(and Why It’s Healthier for You, Too)
When dealing with jerks and trolls both online and off, you have a choice: you can engage and try to get them to see the error of their ways, or you can avoid them, ignore them, and move on with your life. Most of us already know that ignoring jerks is the best way to deal with them, but a new study from Baruch College (CUNY) brings the point home, and explains why it’s better for your health, too.
The study, published in the Journal of Social and Personal Relationships (available at the link below) may fall into the “science proves what we already knew was true” category, but there’s an interesting spin on the results: not only is ignoring obnoxious people more effective at silencing them than actually speaking to them or engaging them in a discussion, it’s healthier and less mentally draining on you as well.
The research is the result of two studies that examined 120 people who were asked to either chat with or ignore people who were asked to be either likable and congenial, or rude and offensive to the survey participant. The participants didn’t know which type of person they would meet when the interaction started. After four minutes with each type of person, the participants were given a private room and given a thought exercise which required their concentration. The participants who ignored the offensive people fared better in the exercises than the people who engaged or tried to talk to them. The inverse was true with the likable people: participants who talked up the nice people instead of ignored them performed better on the tests.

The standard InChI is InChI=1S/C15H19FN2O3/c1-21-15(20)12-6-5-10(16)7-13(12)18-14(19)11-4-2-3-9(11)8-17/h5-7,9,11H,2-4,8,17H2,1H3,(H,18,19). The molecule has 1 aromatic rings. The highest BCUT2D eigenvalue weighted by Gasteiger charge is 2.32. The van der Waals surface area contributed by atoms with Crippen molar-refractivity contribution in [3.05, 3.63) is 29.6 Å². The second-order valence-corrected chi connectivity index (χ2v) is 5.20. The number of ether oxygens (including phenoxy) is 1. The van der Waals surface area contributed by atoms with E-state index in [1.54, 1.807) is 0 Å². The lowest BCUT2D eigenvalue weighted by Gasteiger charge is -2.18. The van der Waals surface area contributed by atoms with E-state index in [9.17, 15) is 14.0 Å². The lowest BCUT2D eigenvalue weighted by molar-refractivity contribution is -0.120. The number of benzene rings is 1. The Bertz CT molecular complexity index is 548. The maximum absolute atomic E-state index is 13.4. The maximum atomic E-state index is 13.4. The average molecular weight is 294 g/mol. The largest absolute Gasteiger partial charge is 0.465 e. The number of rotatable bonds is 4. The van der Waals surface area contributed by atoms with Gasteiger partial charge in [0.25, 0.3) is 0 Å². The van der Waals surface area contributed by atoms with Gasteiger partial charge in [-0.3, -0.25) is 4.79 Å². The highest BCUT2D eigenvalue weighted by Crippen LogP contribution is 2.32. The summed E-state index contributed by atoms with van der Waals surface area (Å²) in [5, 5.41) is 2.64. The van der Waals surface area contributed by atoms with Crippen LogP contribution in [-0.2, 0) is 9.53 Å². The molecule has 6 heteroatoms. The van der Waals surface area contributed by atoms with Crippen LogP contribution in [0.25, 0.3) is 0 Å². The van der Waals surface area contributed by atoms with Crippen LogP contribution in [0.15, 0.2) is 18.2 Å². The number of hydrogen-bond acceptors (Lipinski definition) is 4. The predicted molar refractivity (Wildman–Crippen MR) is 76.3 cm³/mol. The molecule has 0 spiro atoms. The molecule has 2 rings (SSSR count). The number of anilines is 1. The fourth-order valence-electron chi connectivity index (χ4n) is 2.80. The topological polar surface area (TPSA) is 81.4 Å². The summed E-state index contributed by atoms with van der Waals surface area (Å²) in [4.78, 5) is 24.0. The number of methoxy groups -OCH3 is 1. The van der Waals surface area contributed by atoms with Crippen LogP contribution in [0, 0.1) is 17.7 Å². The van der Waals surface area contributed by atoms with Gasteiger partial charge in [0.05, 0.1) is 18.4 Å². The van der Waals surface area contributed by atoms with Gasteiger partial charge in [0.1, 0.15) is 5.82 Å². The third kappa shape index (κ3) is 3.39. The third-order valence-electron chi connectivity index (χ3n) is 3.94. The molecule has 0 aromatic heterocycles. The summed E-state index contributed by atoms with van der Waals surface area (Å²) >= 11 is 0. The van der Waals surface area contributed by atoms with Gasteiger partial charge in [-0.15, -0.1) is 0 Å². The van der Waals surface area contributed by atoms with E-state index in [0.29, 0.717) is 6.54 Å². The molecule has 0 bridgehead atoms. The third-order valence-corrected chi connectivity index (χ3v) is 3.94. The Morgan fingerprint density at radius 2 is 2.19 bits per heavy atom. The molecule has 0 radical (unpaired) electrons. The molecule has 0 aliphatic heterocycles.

Ultimately, the research concluded that you’re not doing yourself any favors by responding to rude people or people who make you angry. You also get the side benefit that the best weapon against those types of people is ostracism. The researchers note that it can be difficult to overcome our natural impulse to engage when someone converses with us or says something that triggers us, but shunning is a more powerful weapon against jerks than argument. To read the abstract (or view the full study if you have access to Sage Journals), hit the link below.
When silence is golden: Ostracism as resource conservation during aversive interactions | The Journal of Social and Personal Relationships via The Vancouver Sun